The gift book is a particular beast:
I will admit to four gift-book biases:
First, I find collections and collaborative works make better gifts than single-author books, much as I find an array of spices giftier than a gigantic tub of one. (This doesn’t mean I would turn up my nose at a gigantic tub of holiday zaatar.)
Second, although it isn’t pretty, I am biased in favor of works that were recently published.
Third, I am biased toward smaller publishers and lesser-known works. Yes, everyone should want a copy of Colson Whitehead’s Underground Railroad and Hisham Matar’s The Return. But your bibliophile giftee is more likely to have partaken of these than of Apartment in Bab El Louk, by Donia Maher, art by Ganzeer and Ahmed Nady, tr. Elisabeth Jaquette.
My final (conscious) gift-book bias: All children should read translations.
New collections for everyone:
The Djinn Falls in Love & Other Stories, edited by Mahvesh Murad and Jared Shurin. Who doesn’t like stories about djinn? The collection’s best stories—of which there are many—aren’t interested in djinn as a site of the exotic, wish-granting imaginary. Instead, they employ djinn in tales that move sideways to explore cruelty or loss, adolescence or injustice. Review.
Don’t Panic, I’m Islamic, edited by Lynn Gaspard, is a fun gathering of thirty-some pieces of prose, poetry, and art that range from the funny to the poignant to the absurd, with an emphasis on funny. Review.
Iraq + 100, ed. Hassan Blasim. This collection of short stories by Iraqi authors — some written in English and some translated from Arabic — is set 100 years after the 2003 invasion, in 2103, with ten visions of the world to come. Review.
For young readers:
Code Name: Butterfly, by Ahlam Bsharat, tr. Nancy Roberts. This YA novel, shortlisted for the the 2013 Etisalat Prize for Arabic Children’s Literature (in the Arabic) and for the 2017 Palestine Book Awards (in the English), is full of the sorts of questions that animate young people’s lives — and particularly young people growing up in Palestinian villages. For tweens and young teens. Review.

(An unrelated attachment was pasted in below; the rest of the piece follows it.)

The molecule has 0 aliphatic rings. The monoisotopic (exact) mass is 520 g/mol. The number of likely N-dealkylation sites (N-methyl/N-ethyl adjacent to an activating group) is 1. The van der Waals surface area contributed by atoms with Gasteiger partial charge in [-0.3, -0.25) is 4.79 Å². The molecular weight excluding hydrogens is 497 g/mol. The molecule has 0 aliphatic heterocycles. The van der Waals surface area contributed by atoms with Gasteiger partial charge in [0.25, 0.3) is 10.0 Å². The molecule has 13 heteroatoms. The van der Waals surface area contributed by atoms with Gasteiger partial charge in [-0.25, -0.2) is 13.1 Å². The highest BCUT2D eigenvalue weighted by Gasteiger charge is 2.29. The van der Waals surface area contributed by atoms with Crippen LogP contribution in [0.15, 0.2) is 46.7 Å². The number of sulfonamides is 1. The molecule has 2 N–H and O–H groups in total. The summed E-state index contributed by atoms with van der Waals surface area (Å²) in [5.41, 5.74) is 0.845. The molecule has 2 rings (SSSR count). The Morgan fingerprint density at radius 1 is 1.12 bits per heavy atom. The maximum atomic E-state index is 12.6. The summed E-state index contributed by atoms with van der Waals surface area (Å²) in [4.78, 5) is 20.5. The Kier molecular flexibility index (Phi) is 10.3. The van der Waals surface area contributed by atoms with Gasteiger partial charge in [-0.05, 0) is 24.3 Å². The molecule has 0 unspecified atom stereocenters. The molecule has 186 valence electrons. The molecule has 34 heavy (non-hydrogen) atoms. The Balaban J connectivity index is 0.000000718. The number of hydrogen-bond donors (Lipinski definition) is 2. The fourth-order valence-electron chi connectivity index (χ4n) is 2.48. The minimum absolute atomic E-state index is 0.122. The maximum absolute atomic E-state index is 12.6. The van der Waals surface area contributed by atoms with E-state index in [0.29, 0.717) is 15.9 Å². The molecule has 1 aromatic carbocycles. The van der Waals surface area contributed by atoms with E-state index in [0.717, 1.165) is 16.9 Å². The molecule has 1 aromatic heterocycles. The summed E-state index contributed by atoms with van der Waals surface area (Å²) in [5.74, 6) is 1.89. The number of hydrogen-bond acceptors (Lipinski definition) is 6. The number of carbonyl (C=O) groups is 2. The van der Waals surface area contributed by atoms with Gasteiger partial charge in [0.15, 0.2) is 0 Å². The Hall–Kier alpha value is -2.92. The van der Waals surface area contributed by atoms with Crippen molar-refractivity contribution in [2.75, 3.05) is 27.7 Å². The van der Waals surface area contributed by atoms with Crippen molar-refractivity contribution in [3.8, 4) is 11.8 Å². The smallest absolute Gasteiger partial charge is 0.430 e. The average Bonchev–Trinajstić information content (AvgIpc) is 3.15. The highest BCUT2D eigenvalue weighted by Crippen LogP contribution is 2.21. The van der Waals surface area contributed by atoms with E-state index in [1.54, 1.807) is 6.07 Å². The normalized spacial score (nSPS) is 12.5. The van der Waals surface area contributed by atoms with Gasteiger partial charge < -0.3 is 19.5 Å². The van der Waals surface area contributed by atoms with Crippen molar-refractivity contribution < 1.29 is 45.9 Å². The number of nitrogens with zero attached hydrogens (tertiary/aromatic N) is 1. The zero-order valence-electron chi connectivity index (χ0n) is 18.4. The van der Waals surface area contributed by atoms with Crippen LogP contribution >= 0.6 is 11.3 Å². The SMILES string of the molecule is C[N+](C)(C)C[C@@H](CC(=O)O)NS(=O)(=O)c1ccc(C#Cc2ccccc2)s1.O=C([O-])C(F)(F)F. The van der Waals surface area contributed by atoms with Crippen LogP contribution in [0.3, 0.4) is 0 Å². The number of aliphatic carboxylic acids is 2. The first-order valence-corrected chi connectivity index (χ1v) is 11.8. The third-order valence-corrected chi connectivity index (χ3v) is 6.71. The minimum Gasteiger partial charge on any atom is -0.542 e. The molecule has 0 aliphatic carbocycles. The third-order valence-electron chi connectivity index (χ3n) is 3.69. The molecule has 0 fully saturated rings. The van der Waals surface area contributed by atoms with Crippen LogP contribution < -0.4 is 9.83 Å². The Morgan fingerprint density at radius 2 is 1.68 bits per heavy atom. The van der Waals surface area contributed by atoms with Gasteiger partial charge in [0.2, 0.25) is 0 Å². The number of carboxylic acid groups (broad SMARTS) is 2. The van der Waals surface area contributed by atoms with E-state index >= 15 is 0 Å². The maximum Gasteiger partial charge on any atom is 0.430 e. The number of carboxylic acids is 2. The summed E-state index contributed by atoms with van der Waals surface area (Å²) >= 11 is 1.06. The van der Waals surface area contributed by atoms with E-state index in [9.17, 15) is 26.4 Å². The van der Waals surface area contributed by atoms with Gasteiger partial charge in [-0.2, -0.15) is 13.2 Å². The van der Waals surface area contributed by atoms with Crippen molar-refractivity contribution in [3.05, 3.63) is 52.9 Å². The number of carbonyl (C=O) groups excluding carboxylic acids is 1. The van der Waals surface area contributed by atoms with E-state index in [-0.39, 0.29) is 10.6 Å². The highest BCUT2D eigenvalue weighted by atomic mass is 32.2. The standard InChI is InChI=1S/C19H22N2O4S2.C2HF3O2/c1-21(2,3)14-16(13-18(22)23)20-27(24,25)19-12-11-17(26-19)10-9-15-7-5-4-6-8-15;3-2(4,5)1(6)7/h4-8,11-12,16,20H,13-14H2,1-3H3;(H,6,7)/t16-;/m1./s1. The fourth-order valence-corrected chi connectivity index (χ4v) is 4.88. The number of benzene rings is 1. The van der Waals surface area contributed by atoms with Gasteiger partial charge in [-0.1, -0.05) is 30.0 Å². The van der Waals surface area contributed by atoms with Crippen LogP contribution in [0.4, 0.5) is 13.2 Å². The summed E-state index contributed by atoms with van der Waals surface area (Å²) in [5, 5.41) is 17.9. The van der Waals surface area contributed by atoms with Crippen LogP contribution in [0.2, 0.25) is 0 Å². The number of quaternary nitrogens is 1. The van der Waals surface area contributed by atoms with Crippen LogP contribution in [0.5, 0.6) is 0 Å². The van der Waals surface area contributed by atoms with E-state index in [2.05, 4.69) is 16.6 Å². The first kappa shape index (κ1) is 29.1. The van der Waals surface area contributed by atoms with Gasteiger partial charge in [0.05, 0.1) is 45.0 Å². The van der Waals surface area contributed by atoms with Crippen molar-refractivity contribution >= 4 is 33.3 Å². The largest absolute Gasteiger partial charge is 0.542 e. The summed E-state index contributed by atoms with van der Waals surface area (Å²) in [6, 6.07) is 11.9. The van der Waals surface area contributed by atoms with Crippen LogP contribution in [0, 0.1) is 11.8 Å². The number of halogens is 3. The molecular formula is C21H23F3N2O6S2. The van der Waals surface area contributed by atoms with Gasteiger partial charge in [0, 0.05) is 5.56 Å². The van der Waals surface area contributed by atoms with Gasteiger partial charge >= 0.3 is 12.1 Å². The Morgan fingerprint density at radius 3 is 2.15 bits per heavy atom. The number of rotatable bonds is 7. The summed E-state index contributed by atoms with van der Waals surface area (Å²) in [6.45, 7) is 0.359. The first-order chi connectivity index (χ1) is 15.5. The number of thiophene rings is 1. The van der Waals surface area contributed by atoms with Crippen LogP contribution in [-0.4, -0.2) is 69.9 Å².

For the youngest readers:
A Blue Pool of Questions, by Maya Abu-Alhayyat, illus. by Hassan Manasrah, tr. Hanan Awad. This is also an Etisalat winner. In the words of children’s-book author and poet Naomi Shihab Nye: “Maya Abu-Alhayyat’s haunting, evocative text and Hassan Manasrah’s exquisitely gorgeous art combine to make a book worth holding very close. Give it to all your friends, big and little.” Visit the book’s website.
The Jasmine Sneeze, by Nadine Kaadan. ArabLit’s quote on the jacket: ‘Take a deep breath of The Jasmine Sneeze and you’ll be transported to one of the world’s most beautiful cities. There, you’ll get caught up in Damascus’ dense colours and patterns, as well as its light-hearted, sweet-smelling humour. A joy!’ More from Lantana.
The Little Green Drum, by Taghreed Najjar, tr. Najjar and Lucy Coates. Who says a Christmas book can’t be about Ramadan? This early reader is about waking up the neighbors for breakfast during Ramadan. Lucy Coates on the book.
For foodie readers:
Scents and Flavors, trans-ed. Charles Perry. “Cookbooks are a literary late-bloomer, Charles Perry writes, in his introduction to the thirteenth-century recipe collection Scents and Flavors. Researchers have turned up three Babylonian clay tablets that served as something similar to modern cookbooks. Scholars have also found a lone Roman cookbook, compiled in the second century. After that, Perry writes, there is ‘nothing more for the next 800 years.’
“‘Then there was a sudden explosion of cookbooks in Arabic,’ Perry writes. ‘From the tenth through the thirteenth centuries, Arabic speakers were, so far as we know, the only people in the world writing cookbooks.’ Review.
For the artist and cartoonist:
Apartment in Bab El Louk, by Donia Maher, art by Ganzeer and Ahmed Nady, tr. Elisabeth Jaquette. This collaboratively wild and wonderful portrait of Bab El Louk is animated by the art of popular and celebrated artist Ganzeer and cartoonist-satirist Ahmed Nady. Review.
For the poet who loves new music, or the musician who loves great poetry:
Nadah: Arabic lyrics translated to English by Nariman Youssef.
Finally, a few more specialized categories
For the boxing fan: All the Battles, by Maan Abu Taleb, tr. Robin Moger
For the disgruntled aid worker: Embrace on Brooklyn Bridge, by Ezzedine Choukri Fishere, tr. John Peate
For the Saudi-watcher: Arabian Satire, by Hmedan al-Shwe’ir, tr.-ed. Marcel Kurpershoek
Also, if you are a long-time reader of ArabLit consider the holiday gift of supporting this site.